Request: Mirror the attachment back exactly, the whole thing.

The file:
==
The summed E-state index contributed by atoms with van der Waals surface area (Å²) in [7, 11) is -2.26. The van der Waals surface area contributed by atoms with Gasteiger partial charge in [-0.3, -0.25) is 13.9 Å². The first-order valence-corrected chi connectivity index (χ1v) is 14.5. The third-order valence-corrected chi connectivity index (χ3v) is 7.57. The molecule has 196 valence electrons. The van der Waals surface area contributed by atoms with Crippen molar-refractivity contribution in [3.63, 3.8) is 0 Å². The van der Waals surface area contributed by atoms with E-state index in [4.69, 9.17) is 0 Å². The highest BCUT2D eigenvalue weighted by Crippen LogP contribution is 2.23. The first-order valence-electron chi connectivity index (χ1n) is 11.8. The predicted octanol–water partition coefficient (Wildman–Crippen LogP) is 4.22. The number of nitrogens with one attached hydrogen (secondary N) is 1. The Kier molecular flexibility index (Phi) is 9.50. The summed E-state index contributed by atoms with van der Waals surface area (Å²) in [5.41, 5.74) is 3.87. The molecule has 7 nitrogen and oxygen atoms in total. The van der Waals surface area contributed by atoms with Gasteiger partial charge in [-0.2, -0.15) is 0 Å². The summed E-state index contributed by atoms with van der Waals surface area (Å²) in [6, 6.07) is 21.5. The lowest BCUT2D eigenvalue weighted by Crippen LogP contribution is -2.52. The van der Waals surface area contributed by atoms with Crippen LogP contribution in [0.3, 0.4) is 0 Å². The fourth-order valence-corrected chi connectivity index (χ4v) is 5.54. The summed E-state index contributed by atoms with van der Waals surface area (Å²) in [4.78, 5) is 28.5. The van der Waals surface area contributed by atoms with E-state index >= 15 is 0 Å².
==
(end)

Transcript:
The summed E-state index contributed by atoms with van der Waals surface area (Å²) in [7, 11) is -2.26. The van der Waals surface area contributed by atoms with Gasteiger partial charge in [-0.3, -0.25) is 13.9 Å². The first-order valence-corrected chi connectivity index (χ1v) is 14.5. The third-order valence-corrected chi connectivity index (χ3v) is 7.57. The molecule has 196 valence electrons. The van der Waals surface area contributed by atoms with Crippen molar-refractivity contribution in [3.63, 3.8) is 0 Å². The van der Waals surface area contributed by atoms with E-state index in [4.69, 9.17) is 0 Å². The highest BCUT2D eigenvalue weighted by Crippen LogP contribution is 2.23. The first-order valence-electron chi connectivity index (χ1n) is 11.8. The predicted octanol–water partition coefficient (Wildman–Crippen LogP) is 4.22. The number of nitrogens with one attached hydrogen (secondary N) is 1. The Kier molecular flexibility index (Phi) is 9.50. The summed E-state index contributed by atoms with van der Waals surface area (Å²) in [5.41, 5.74) is 3.87. The molecule has 7 nitrogen and oxygen atoms in total. The van der Waals surface area contributed by atoms with Gasteiger partial charge in [-0.2, -0.15) is 0 Å². The summed E-state index contributed by atoms with van der Waals surface area (Å²) in [6, 6.07) is 21.5. The lowest BCUT2D eigenvalue weighted by Crippen LogP contribution is -2.52. The van der Waals surface area contributed by atoms with Crippen LogP contribution in [0.3, 0.4) is 0 Å². The fourth-order valence-corrected chi connectivity index (χ4v) is 5.54. The summed E-state index contributed by atoms with van der Waals surface area (Å²) in [4.78, 5) is 28.5. The van der Waals surface area contributed by atoms with E-state index >= 15 is 0 Å².